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I am new to beekeeping having purchased my first nuc in March, 2020. We have learned a lot and having fun.

I wanted to do a split of the one hive but only recently felt confident to do so. Knowing that conditions and timing for splits are different around the country (all beekeeping is local), I decided to take the chance and try a walk-away split. I figured I would learn from a success or failure. Being in the extreme north end of the Sacramento Valley in California, we are hot, dry, low humidity and typically a lingering autumn season. It isn't unusual for the weather to not feel wintery until after Thanksgiving. I knew the weather would hold for the split but was uncertain about a new queen getting mated. Below are the notes from the split: .....

8/25/2020 --- Took 2 frames brood/eggs/larvae, 2 frames food resources, one frame partially drawn foundation, one shake nurse bees, from my one hive.
Frames were put in a plastic Pro-Nuc box with modified entrance (see photos)
Installed one Apivar strip between the 2 brood frames
Added 1/2 of a pollen patty on top of frames and fed 1:1 sugar syrup via the opening provided in the Pro-Nuc.

8/28 ----------Checked the brood frames and saw at least 3 queen cells with larvae and royal jelly.
Starting to feel like a kid waiting for Christmas.

9/2 -----------Observed foragers taking pollen in

9/7 ----------- Pulled one frame and saw a queen cell with the side chewed out and a dead queen inside. Quickly closed the nuc.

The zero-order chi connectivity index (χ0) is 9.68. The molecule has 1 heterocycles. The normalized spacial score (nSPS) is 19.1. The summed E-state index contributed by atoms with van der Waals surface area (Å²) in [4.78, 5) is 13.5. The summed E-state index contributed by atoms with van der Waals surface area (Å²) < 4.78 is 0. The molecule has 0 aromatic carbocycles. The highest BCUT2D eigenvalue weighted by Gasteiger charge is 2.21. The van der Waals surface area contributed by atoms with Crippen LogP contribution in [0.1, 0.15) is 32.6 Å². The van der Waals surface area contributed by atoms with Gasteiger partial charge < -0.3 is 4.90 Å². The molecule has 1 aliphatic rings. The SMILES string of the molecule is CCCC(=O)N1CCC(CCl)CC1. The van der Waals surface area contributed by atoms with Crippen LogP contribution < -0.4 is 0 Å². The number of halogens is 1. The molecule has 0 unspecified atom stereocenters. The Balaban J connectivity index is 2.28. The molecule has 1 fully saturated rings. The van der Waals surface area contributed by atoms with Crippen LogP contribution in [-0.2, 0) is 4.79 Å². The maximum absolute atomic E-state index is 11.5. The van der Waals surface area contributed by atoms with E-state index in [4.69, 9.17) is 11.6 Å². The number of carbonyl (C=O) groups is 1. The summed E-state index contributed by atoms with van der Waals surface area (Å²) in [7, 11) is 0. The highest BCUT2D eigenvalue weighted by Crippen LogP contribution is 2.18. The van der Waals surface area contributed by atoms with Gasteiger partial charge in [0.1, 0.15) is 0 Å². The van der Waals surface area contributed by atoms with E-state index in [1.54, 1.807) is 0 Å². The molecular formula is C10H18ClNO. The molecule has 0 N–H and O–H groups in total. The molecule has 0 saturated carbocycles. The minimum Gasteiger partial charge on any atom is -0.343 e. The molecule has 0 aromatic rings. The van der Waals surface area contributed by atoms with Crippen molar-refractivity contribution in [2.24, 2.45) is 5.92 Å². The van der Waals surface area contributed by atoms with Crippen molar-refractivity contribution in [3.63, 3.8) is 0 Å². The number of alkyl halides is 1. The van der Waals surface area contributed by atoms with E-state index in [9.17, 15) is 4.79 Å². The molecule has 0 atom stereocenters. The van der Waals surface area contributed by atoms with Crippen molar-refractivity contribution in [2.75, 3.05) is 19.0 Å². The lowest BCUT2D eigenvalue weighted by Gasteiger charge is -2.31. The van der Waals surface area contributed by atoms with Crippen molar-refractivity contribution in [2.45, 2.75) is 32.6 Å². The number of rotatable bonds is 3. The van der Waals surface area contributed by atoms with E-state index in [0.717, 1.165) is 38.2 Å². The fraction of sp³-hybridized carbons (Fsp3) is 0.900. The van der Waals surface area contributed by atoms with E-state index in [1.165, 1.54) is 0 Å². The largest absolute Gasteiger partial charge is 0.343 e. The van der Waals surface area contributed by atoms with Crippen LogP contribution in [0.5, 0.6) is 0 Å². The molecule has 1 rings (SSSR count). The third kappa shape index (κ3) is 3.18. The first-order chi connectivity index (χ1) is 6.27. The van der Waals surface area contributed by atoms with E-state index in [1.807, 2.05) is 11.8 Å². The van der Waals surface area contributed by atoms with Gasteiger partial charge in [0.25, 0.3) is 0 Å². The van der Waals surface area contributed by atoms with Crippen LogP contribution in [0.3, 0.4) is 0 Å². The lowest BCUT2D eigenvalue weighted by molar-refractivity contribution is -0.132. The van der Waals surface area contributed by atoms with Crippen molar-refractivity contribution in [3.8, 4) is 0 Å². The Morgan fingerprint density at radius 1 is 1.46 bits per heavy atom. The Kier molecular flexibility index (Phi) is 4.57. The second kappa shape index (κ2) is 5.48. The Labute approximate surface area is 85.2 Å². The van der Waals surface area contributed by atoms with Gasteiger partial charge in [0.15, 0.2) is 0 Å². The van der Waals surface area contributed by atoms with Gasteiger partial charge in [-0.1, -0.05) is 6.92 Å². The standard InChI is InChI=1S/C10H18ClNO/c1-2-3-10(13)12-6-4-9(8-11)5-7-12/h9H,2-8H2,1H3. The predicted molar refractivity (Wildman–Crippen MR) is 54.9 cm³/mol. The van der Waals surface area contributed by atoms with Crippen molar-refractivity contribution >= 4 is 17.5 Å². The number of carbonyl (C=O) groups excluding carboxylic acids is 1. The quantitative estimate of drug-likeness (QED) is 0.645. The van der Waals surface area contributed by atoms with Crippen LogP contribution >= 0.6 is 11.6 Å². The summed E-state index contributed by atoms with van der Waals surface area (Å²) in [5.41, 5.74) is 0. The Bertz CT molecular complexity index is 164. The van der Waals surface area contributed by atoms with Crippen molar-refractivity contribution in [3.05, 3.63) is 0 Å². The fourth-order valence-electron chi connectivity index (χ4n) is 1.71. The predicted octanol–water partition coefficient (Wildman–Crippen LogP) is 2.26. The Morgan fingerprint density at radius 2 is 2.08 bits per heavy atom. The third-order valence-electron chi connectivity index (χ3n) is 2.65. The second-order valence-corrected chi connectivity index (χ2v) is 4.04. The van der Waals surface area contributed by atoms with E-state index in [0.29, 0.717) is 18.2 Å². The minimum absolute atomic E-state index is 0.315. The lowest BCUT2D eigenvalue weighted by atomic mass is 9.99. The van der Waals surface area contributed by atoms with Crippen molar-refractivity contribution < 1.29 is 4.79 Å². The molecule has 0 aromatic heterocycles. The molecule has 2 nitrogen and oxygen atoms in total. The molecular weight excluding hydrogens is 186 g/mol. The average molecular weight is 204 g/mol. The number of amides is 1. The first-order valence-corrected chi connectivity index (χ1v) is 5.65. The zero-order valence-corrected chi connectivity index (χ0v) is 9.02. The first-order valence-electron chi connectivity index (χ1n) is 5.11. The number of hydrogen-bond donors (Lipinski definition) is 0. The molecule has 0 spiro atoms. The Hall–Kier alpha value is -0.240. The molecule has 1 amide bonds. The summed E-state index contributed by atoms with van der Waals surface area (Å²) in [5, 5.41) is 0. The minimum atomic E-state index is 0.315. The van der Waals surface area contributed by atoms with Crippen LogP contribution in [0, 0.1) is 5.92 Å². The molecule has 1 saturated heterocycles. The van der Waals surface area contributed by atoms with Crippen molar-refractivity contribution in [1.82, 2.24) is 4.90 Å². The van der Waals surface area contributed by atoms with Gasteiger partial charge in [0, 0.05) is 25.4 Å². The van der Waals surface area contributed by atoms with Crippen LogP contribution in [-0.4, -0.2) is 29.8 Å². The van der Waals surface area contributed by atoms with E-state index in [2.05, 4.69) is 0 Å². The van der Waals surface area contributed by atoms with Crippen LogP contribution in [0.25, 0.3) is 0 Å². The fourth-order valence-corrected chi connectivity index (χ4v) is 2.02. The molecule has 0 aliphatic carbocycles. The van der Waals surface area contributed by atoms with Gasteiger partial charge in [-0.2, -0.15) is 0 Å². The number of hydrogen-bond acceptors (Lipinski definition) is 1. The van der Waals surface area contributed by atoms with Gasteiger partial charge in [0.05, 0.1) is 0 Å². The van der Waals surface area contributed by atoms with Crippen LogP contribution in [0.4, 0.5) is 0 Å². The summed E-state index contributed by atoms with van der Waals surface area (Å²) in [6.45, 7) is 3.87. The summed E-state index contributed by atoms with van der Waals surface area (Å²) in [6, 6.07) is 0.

9/8 -----------Nuc getting robbed. I placed a wet beach towel over the nuc and put my hose-end lawn sprinkler "raining" on the nuc. The frenzy stopped within 1/2 hour and all was good by dusk.
I have since wondered if this robbing activity was something else related to having a new queen in the hive?????

9/24 ---------Checked nuc this morning and see lots of eggs and larvae. Yeah!!!!
Also, lots of bee bread and nectar/syrup as well as capped honey/syrup.


Now a question. When the brood starts emerging I will need to be moving the colony into a 10 frame deep. Should I wait for them to be crowded (emerging) or do it now? Also, the move from nuc to deep will be about 4 feet. Is that far enough to create problems? See photos. The deep box would go on the concrete blocks to the right of the nuc.



Hive location-900.jpg NUC-900.jpg
 

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Congratulations;

Such a positive experience! I dont think the bees will have any trouble finding the new digs but from the looks of the setup you could start moving the nuc from the base of the tree, a foot or two at a time towards the blocks. The tree is probably their main visual but that close smell would probably do the trick. With some consideration to possible robbing of a small colony, I would make the transition the least disruptive for them.

I moved one about 10 feet sideways and back to the other row of colonies about a week ago, but I did it over the course of three days.
 

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Frank, thanks for the comments and suggestions. I will do as you suggest and start moving the nuc closer to the final location a little at a time.
 
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